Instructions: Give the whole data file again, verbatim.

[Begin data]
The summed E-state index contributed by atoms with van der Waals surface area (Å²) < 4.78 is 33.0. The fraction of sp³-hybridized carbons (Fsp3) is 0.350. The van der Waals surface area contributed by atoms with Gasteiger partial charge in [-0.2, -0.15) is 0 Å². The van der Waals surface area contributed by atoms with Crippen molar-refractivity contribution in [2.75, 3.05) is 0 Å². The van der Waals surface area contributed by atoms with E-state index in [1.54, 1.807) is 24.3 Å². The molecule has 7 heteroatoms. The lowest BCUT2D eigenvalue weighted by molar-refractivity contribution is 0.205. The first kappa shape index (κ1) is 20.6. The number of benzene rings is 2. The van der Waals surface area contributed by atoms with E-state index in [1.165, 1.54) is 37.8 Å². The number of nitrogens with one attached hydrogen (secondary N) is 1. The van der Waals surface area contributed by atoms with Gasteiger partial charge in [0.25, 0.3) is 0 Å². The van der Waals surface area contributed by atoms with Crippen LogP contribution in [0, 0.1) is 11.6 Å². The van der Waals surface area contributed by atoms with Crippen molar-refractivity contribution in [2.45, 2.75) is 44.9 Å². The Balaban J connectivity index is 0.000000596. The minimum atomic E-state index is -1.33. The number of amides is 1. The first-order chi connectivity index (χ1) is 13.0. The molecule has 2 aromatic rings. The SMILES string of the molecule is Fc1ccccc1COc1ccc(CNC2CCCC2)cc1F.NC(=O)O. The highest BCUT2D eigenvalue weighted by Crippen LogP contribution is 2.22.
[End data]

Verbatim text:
The summed E-state index contributed by atoms with van der Waals surface area (Å²) < 4.78 is 33.0. The fraction of sp³-hybridized carbons (Fsp3) is 0.350. The van der Waals surface area contributed by atoms with Gasteiger partial charge in [-0.2, -0.15) is 0 Å². The van der Waals surface area contributed by atoms with Crippen molar-refractivity contribution in [2.75, 3.05) is 0 Å². The van der Waals surface area contributed by atoms with E-state index in [1.54, 1.807) is 24.3 Å². The molecule has 7 heteroatoms. The lowest BCUT2D eigenvalue weighted by molar-refractivity contribution is 0.205. The first kappa shape index (κ1) is 20.6. The number of benzene rings is 2. The van der Waals surface area contributed by atoms with E-state index in [1.165, 1.54) is 37.8 Å². The number of nitrogens with one attached hydrogen (secondary N) is 1. The van der Waals surface area contributed by atoms with Gasteiger partial charge in [0.25, 0.3) is 0 Å². The van der Waals surface area contributed by atoms with Crippen LogP contribution in [0, 0.1) is 11.6 Å². The van der Waals surface area contributed by atoms with Crippen molar-refractivity contribution in [2.45, 2.75) is 44.9 Å². The Balaban J connectivity index is 0.000000596. The minimum atomic E-state index is -1.33. The number of amides is 1. The first-order chi connectivity index (χ1) is 13.0. The molecule has 2 aromatic rings. The SMILES string of the molecule is Fc1ccccc1COc1ccc(CNC2CCCC2)cc1F.NC(=O)O. The highest BCUT2D eigenvalue weighted by Crippen LogP contribution is 2.22.